117b – Undecidability and incompleteness – Lecture 7

February 13, 2007

Define essentially undecidable theories as those theories (of arithmetic) that are recursively axiomatizable but such that any recursive extension T is undecidable and therefore incomplete. We showed that if S is essentially undecidable then there are continuum many complete extensions of S, none of which are c.e. The argument gives an example of a complete binary tree recursive in {\bf 0}' with no c.e. branches.

We showed that if \varphi is \Sigma^0_0 then its characteristic function is primitive recursive and that if R is a c.e. relation, then it is the range of a primitive recursive function. We used this to prove Craig’s trick showing that a theory admits a c.e. axiomatization iff it admits a primitive recursive axiomatization.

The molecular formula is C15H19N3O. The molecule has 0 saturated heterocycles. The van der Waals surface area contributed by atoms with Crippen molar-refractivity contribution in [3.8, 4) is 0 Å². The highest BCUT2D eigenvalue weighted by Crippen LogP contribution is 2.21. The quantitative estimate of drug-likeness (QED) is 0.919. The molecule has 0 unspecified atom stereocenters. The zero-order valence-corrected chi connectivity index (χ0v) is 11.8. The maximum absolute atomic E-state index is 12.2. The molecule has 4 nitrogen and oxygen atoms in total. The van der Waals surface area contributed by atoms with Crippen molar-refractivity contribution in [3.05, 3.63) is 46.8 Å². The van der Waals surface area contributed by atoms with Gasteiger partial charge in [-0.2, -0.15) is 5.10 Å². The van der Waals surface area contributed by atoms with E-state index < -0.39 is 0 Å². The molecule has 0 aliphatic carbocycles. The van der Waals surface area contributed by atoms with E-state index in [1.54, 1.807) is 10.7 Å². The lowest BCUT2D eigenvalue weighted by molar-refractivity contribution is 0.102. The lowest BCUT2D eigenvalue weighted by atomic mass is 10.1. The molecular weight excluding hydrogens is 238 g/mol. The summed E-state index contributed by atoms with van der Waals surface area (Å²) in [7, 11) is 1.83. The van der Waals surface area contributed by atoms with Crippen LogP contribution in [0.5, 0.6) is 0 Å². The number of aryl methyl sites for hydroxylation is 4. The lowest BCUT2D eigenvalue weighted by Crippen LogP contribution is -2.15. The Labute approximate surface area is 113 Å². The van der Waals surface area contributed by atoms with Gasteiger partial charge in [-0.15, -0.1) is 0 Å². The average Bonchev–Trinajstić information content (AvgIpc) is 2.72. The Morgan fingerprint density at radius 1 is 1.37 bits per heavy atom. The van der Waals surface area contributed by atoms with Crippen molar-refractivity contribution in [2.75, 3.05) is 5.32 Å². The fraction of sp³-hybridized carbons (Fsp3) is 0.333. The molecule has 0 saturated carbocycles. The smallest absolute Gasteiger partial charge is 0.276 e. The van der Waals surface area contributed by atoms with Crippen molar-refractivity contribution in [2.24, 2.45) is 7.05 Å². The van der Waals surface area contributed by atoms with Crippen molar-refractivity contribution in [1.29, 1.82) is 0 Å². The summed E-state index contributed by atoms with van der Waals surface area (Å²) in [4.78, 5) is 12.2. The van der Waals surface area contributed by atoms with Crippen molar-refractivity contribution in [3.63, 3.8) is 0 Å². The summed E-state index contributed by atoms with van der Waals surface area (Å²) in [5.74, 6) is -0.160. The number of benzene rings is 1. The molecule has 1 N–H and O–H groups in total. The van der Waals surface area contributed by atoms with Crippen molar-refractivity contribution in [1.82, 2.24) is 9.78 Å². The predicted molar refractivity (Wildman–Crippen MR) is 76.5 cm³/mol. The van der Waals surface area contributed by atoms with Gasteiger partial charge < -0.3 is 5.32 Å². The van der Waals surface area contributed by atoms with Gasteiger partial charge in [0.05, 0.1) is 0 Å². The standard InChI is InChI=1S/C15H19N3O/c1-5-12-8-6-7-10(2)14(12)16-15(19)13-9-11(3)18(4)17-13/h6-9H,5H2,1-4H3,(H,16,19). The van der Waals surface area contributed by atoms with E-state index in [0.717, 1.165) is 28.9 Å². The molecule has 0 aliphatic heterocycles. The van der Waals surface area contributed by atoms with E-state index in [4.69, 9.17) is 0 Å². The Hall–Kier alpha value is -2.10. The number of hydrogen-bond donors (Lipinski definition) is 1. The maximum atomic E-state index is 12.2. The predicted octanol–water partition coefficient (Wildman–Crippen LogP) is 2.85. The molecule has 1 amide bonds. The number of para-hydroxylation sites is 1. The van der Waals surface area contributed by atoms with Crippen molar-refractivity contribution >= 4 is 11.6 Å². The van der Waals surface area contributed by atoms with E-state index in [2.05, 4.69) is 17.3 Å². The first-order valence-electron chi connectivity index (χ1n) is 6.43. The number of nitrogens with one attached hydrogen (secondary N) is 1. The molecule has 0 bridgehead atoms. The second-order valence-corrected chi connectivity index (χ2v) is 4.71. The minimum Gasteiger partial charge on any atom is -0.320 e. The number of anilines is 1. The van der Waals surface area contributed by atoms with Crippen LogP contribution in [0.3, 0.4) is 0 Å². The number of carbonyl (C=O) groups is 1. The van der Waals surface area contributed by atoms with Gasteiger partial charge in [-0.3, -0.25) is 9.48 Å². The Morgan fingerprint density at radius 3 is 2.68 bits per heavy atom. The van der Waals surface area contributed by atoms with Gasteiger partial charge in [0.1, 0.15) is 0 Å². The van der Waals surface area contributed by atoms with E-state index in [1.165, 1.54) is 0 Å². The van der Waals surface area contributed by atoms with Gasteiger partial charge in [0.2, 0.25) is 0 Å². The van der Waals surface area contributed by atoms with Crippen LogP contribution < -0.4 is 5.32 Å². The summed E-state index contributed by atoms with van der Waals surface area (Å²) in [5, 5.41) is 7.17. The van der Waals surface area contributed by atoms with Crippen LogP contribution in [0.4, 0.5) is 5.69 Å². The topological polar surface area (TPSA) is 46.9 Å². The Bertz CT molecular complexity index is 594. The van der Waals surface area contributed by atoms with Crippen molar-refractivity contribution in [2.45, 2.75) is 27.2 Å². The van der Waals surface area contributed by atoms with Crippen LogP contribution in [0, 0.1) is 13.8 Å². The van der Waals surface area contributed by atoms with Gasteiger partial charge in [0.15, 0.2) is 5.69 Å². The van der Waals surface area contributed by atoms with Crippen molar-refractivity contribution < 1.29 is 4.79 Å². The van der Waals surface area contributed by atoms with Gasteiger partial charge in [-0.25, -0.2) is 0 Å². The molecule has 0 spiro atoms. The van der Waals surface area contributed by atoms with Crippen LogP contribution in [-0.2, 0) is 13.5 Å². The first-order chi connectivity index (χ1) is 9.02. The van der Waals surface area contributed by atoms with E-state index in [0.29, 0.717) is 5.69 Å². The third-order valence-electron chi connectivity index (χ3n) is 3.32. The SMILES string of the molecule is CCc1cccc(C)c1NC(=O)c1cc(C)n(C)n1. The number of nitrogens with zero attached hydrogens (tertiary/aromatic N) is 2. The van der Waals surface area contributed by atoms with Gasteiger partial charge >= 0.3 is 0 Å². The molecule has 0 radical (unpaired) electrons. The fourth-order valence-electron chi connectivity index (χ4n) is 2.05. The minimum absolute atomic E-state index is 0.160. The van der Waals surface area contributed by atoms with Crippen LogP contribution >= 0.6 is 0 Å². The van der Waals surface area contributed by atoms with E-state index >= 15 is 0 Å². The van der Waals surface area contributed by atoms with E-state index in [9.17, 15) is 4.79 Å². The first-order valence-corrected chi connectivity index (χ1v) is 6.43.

We defined (numeralwise) representability and binumerability of a relation by a formula in a given theory. Next lecture we will show that there is an essentially undecidable finitely axiomatizable theory that represents all c.e. relations and binumerates all recursive relations. This will be the key to the proof of the incompleteness theorems.